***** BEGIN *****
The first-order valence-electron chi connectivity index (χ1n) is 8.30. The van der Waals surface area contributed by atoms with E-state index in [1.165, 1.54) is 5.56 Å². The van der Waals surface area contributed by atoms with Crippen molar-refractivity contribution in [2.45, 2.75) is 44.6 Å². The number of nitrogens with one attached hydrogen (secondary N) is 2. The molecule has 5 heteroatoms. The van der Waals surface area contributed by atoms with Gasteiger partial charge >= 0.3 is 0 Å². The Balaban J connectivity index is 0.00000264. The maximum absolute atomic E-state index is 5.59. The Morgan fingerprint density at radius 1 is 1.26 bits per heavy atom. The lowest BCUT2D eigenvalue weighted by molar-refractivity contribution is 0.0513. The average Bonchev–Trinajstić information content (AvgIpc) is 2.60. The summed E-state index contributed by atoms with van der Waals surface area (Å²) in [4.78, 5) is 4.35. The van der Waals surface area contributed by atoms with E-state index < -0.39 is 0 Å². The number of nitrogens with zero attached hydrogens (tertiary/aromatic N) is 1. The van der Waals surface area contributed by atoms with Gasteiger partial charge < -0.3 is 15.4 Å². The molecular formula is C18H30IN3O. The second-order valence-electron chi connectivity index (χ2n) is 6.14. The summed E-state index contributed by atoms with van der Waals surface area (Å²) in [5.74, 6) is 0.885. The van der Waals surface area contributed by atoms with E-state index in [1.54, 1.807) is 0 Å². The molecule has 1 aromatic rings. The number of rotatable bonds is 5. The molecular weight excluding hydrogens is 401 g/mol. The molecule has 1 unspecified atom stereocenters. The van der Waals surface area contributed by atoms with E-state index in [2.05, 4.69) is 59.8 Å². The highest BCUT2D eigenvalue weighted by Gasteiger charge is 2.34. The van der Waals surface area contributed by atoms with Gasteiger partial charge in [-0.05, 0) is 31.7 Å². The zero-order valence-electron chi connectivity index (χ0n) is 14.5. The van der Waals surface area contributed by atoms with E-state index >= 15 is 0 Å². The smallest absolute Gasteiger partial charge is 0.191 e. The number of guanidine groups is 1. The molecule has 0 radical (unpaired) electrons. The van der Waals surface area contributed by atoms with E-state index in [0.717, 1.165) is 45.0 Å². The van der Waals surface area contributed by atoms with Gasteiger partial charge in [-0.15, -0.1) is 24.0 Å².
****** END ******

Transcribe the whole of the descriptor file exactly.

The first-order valence-electron chi connectivity index (χ1n) is 8.30. The van der Waals surface area contributed by atoms with E-state index in [1.165, 1.54) is 5.56 Å². The van der Waals surface area contributed by atoms with Crippen molar-refractivity contribution in [2.45, 2.75) is 44.6 Å². The number of nitrogens with one attached hydrogen (secondary N) is 2. The molecule has 5 heteroatoms. The van der Waals surface area contributed by atoms with Gasteiger partial charge >= 0.3 is 0 Å². The Balaban J connectivity index is 0.00000264. The maximum absolute atomic E-state index is 5.59. The Morgan fingerprint density at radius 1 is 1.26 bits per heavy atom. The lowest BCUT2D eigenvalue weighted by molar-refractivity contribution is 0.0513. The average Bonchev–Trinajstić information content (AvgIpc) is 2.60. The summed E-state index contributed by atoms with van der Waals surface area (Å²) in [4.78, 5) is 4.35. The van der Waals surface area contributed by atoms with E-state index < -0.39 is 0 Å². The number of nitrogens with zero attached hydrogens (tertiary/aromatic N) is 1. The van der Waals surface area contributed by atoms with Gasteiger partial charge < -0.3 is 15.4 Å². The molecular formula is C18H30IN3O. The second-order valence-electron chi connectivity index (χ2n) is 6.14. The summed E-state index contributed by atoms with van der Waals surface area (Å²) in [5.74, 6) is 0.885. The van der Waals surface area contributed by atoms with E-state index in [1.54, 1.807) is 0 Å². The molecule has 1 aromatic rings. The number of rotatable bonds is 5. The molecular weight excluding hydrogens is 401 g/mol. The molecule has 1 unspecified atom stereocenters. The van der Waals surface area contributed by atoms with E-state index in [2.05, 4.69) is 59.8 Å². The highest BCUT2D eigenvalue weighted by Gasteiger charge is 2.34. The van der Waals surface area contributed by atoms with Gasteiger partial charge in [-0.05, 0) is 31.7 Å². The zero-order valence-electron chi connectivity index (χ0n) is 14.5. The van der Waals surface area contributed by atoms with E-state index >= 15 is 0 Å². The smallest absolute Gasteiger partial charge is 0.191 e. The number of guanidine groups is 1. The molecule has 0 radical (unpaired) electrons. The van der Waals surface area contributed by atoms with E-state index in [0.717, 1.165) is 45.0 Å². The van der Waals surface area contributed by atoms with Gasteiger partial charge in [-0.15, -0.1) is 24.0 Å².